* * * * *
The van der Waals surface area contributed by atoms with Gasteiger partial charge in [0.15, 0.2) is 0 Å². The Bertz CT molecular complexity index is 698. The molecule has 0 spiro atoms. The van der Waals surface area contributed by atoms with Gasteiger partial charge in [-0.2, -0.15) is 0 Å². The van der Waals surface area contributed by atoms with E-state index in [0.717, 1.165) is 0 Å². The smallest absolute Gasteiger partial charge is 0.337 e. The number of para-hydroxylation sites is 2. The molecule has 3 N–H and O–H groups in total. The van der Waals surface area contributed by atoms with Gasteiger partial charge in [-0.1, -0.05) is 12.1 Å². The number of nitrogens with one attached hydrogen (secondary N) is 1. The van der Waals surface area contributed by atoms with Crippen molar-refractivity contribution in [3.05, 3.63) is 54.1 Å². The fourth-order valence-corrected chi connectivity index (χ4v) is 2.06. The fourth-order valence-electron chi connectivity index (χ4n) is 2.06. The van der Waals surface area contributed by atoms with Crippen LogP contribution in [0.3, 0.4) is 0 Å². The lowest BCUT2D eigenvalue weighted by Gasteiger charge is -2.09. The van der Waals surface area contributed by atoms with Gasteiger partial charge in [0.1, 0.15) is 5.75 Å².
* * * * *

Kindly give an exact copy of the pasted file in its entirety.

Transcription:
The van der Waals surface area contributed by atoms with Gasteiger partial charge in [0.15, 0.2) is 0 Å². The Bertz CT molecular complexity index is 698. The molecule has 0 spiro atoms. The van der Waals surface area contributed by atoms with Gasteiger partial charge in [-0.2, -0.15) is 0 Å². The van der Waals surface area contributed by atoms with E-state index in [0.717, 1.165) is 0 Å². The smallest absolute Gasteiger partial charge is 0.337 e. The number of para-hydroxylation sites is 2. The molecule has 3 N–H and O–H groups in total. The van der Waals surface area contributed by atoms with Gasteiger partial charge in [-0.1, -0.05) is 12.1 Å². The number of nitrogens with one attached hydrogen (secondary N) is 1. The van der Waals surface area contributed by atoms with Crippen molar-refractivity contribution in [3.05, 3.63) is 54.1 Å². The fourth-order valence-corrected chi connectivity index (χ4v) is 2.06. The fourth-order valence-electron chi connectivity index (χ4n) is 2.06. The van der Waals surface area contributed by atoms with Crippen LogP contribution in [0.3, 0.4) is 0 Å². The lowest BCUT2D eigenvalue weighted by Gasteiger charge is -2.09. The van der Waals surface area contributed by atoms with Gasteiger partial charge in [0.1, 0.15) is 5.75 Å².